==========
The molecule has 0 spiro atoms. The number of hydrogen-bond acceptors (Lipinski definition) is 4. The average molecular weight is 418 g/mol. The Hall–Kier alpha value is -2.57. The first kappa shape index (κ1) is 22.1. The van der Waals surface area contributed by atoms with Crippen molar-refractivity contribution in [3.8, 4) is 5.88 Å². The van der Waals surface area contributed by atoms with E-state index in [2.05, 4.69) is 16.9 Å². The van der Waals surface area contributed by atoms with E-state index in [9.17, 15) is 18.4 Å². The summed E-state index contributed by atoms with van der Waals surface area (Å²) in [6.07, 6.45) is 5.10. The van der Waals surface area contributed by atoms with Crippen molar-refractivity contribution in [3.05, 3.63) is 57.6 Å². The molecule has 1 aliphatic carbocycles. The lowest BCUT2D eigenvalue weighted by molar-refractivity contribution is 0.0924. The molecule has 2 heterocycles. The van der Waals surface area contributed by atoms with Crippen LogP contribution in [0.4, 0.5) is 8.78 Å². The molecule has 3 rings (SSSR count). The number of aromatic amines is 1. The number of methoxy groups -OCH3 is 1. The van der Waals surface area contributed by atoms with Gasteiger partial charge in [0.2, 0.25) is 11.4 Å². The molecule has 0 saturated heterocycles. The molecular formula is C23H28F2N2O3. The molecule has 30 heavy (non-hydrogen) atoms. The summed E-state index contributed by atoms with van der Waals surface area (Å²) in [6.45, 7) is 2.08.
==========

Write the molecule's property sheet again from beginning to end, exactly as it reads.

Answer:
The molecule has 0 spiro atoms. The number of hydrogen-bond acceptors (Lipinski definition) is 4. The average molecular weight is 418 g/mol. The Hall–Kier alpha value is -2.57. The first kappa shape index (κ1) is 22.1. The van der Waals surface area contributed by atoms with Crippen molar-refractivity contribution in [3.8, 4) is 5.88 Å². The van der Waals surface area contributed by atoms with E-state index in [2.05, 4.69) is 16.9 Å². The van der Waals surface area contributed by atoms with E-state index in [9.17, 15) is 18.4 Å². The summed E-state index contributed by atoms with van der Waals surface area (Å²) in [6.07, 6.45) is 5.10. The van der Waals surface area contributed by atoms with Crippen molar-refractivity contribution in [3.05, 3.63) is 57.6 Å². The molecule has 1 aliphatic carbocycles. The lowest BCUT2D eigenvalue weighted by molar-refractivity contribution is 0.0924. The molecule has 2 heterocycles. The van der Waals surface area contributed by atoms with Crippen LogP contribution in [0.4, 0.5) is 8.78 Å². The molecule has 3 rings (SSSR count). The number of aromatic amines is 1. The number of methoxy groups -OCH3 is 1. The van der Waals surface area contributed by atoms with Gasteiger partial charge in [0.2, 0.25) is 11.4 Å². The molecule has 0 saturated heterocycles. The molecular formula is C23H28F2N2O3. The molecule has 30 heavy (non-hydrogen) atoms. The summed E-state index contributed by atoms with van der Waals surface area (Å²) in [6.45, 7) is 2.08.